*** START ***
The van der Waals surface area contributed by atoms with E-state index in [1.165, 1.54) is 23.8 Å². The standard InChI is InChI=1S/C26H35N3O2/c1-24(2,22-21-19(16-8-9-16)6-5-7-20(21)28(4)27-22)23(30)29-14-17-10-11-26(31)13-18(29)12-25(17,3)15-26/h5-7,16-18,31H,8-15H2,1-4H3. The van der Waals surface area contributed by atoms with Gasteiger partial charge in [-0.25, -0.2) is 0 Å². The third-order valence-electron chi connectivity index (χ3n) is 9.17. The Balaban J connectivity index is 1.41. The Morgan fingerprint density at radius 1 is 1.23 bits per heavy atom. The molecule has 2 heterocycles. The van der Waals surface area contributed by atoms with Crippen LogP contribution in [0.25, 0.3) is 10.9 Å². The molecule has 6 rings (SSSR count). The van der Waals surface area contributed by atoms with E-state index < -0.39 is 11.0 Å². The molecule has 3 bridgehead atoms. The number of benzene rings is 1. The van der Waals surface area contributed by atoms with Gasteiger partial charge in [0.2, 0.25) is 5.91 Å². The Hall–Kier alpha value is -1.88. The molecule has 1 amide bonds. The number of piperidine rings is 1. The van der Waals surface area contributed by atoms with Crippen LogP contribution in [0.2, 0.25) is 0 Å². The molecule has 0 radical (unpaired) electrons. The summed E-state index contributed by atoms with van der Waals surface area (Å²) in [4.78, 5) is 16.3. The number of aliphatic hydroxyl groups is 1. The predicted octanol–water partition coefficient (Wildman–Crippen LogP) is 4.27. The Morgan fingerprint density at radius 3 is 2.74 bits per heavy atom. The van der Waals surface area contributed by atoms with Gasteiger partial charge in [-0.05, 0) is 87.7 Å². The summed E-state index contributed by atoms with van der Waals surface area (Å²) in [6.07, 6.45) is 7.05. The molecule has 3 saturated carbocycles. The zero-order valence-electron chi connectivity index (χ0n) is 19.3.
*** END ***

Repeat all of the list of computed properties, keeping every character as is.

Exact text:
The van der Waals surface area contributed by atoms with E-state index in [1.165, 1.54) is 23.8 Å². The standard InChI is InChI=1S/C26H35N3O2/c1-24(2,22-21-19(16-8-9-16)6-5-7-20(21)28(4)27-22)23(30)29-14-17-10-11-26(31)13-18(29)12-25(17,3)15-26/h5-7,16-18,31H,8-15H2,1-4H3. The van der Waals surface area contributed by atoms with Gasteiger partial charge in [-0.25, -0.2) is 0 Å². The third-order valence-electron chi connectivity index (χ3n) is 9.17. The Balaban J connectivity index is 1.41. The Morgan fingerprint density at radius 1 is 1.23 bits per heavy atom. The molecule has 2 heterocycles. The van der Waals surface area contributed by atoms with Crippen LogP contribution in [0.25, 0.3) is 10.9 Å². The molecule has 6 rings (SSSR count). The van der Waals surface area contributed by atoms with E-state index < -0.39 is 11.0 Å². The molecule has 3 bridgehead atoms. The number of benzene rings is 1. The van der Waals surface area contributed by atoms with Gasteiger partial charge in [0.2, 0.25) is 5.91 Å². The Hall–Kier alpha value is -1.88. The molecule has 1 amide bonds. The number of piperidine rings is 1. The van der Waals surface area contributed by atoms with Crippen LogP contribution in [0.2, 0.25) is 0 Å². The molecule has 0 radical (unpaired) electrons. The summed E-state index contributed by atoms with van der Waals surface area (Å²) in [4.78, 5) is 16.3. The number of aliphatic hydroxyl groups is 1. The predicted octanol–water partition coefficient (Wildman–Crippen LogP) is 4.27. The Morgan fingerprint density at radius 3 is 2.74 bits per heavy atom. The van der Waals surface area contributed by atoms with Gasteiger partial charge in [-0.05, 0) is 87.7 Å². The summed E-state index contributed by atoms with van der Waals surface area (Å²) in [6.07, 6.45) is 7.05. The molecule has 3 saturated carbocycles. The zero-order valence-electron chi connectivity index (χ0n) is 19.3.